Well I have been stumbling around the part of the globe that has Australian and New Zealand on it. This has involved several crossings of the Tasman Sea, today being the third such crossing. When sailing, ships used to traverse the Tasman they would call it the roaring 40’ts in reference to the strong winds that always seem to blow here. Peaceful waters these are not.
Before sailing back to Sydney a few days ago, we sailed around the bottom of New Zealand’s South Island and into the national park Fiordland.
The weather as we sailed into Dusky Sound was perfect, the seas were perfectly flat, even the naturalist on board commented that in his 50 years of working in Fiordland this was a rare day indeed.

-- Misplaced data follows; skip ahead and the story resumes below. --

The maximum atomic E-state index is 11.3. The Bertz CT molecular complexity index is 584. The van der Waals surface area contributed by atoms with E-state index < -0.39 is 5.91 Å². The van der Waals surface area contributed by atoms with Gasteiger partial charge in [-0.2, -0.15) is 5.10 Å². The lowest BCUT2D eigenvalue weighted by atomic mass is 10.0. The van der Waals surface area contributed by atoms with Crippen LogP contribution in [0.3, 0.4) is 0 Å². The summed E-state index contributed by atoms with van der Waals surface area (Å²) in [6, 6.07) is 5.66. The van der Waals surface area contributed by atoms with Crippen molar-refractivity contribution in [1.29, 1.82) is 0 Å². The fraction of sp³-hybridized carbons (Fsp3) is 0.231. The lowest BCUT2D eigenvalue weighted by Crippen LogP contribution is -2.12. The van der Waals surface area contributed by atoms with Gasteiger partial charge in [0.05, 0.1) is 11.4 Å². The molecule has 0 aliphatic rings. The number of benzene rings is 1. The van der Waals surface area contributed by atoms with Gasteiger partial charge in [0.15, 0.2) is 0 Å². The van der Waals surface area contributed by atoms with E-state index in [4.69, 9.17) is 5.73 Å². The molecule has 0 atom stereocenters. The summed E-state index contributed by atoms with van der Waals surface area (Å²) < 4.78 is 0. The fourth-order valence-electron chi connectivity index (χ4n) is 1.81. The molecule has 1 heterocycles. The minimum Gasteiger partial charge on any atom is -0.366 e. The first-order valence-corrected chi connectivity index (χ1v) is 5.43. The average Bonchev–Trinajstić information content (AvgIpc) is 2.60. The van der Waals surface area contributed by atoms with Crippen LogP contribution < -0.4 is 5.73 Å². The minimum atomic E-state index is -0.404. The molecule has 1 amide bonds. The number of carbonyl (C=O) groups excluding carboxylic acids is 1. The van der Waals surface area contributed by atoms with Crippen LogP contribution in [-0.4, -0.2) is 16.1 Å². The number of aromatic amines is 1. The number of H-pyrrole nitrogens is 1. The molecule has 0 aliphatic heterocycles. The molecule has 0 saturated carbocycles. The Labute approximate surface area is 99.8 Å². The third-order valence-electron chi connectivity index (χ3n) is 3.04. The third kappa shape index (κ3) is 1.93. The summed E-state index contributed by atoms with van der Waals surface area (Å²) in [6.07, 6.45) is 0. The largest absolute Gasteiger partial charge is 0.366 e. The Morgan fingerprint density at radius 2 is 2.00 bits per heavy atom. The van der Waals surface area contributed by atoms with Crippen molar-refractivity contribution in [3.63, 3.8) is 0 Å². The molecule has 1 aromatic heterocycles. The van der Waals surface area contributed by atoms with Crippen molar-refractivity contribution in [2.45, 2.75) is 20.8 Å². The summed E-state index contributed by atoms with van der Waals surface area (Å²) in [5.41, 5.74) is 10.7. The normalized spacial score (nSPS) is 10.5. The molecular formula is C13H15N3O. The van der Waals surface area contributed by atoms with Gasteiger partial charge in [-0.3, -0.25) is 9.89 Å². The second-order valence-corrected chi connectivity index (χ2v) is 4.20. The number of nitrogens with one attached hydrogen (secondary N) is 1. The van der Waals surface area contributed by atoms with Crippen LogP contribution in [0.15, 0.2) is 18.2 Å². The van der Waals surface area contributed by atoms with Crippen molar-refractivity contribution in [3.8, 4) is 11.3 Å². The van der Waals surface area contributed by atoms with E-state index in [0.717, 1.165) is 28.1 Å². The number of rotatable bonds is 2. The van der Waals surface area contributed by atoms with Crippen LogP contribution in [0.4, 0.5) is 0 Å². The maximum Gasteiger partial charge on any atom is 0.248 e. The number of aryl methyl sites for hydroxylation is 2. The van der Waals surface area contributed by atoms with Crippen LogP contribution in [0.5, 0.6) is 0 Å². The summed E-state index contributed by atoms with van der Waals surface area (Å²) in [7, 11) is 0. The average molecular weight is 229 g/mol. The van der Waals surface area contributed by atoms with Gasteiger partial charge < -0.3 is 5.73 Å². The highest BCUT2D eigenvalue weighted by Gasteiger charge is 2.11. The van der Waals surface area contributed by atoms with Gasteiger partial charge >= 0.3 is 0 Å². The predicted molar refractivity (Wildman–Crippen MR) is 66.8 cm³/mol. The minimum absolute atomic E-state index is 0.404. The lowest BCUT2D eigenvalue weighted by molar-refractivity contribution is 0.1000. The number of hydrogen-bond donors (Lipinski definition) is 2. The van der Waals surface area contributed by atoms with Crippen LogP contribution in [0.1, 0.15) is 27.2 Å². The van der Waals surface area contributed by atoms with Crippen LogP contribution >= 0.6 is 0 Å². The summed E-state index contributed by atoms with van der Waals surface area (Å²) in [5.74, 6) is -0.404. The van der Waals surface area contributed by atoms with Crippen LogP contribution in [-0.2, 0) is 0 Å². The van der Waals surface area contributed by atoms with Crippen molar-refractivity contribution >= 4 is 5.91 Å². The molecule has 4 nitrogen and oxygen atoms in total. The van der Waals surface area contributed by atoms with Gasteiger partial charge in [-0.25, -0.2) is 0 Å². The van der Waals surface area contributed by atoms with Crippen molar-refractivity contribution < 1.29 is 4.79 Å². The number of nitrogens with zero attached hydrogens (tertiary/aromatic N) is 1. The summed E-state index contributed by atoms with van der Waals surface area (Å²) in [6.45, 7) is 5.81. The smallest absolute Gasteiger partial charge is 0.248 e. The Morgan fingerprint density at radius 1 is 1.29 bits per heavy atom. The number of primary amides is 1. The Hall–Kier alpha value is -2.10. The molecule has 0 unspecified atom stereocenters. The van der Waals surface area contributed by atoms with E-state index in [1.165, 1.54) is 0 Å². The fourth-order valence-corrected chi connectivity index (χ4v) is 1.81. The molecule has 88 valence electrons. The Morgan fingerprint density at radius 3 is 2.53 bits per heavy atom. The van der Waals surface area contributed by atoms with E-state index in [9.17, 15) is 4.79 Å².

A pod of “Dusky Dolphins” led the way as we glided over the flat water. Like all fiords, the banks are very steep, and here support some of the last native plants thought to still be alive in New Zealand.
The park is also home to the Kakapo an endangered large flightless parrot and the Takahe a thought to be extinct flightless rail.
We sailed all day through Breaksea Sound, Doubtful Sound, Thompson Sound and finally Milford Sound where the ship waited for a few passengers who had gotten off the ship the other day and traveled overland to meet us here.
Fiordland is a natural gem in a country that has few wild places left. Cruising the flat water makes the stumbling days on the Tasman worthwhile.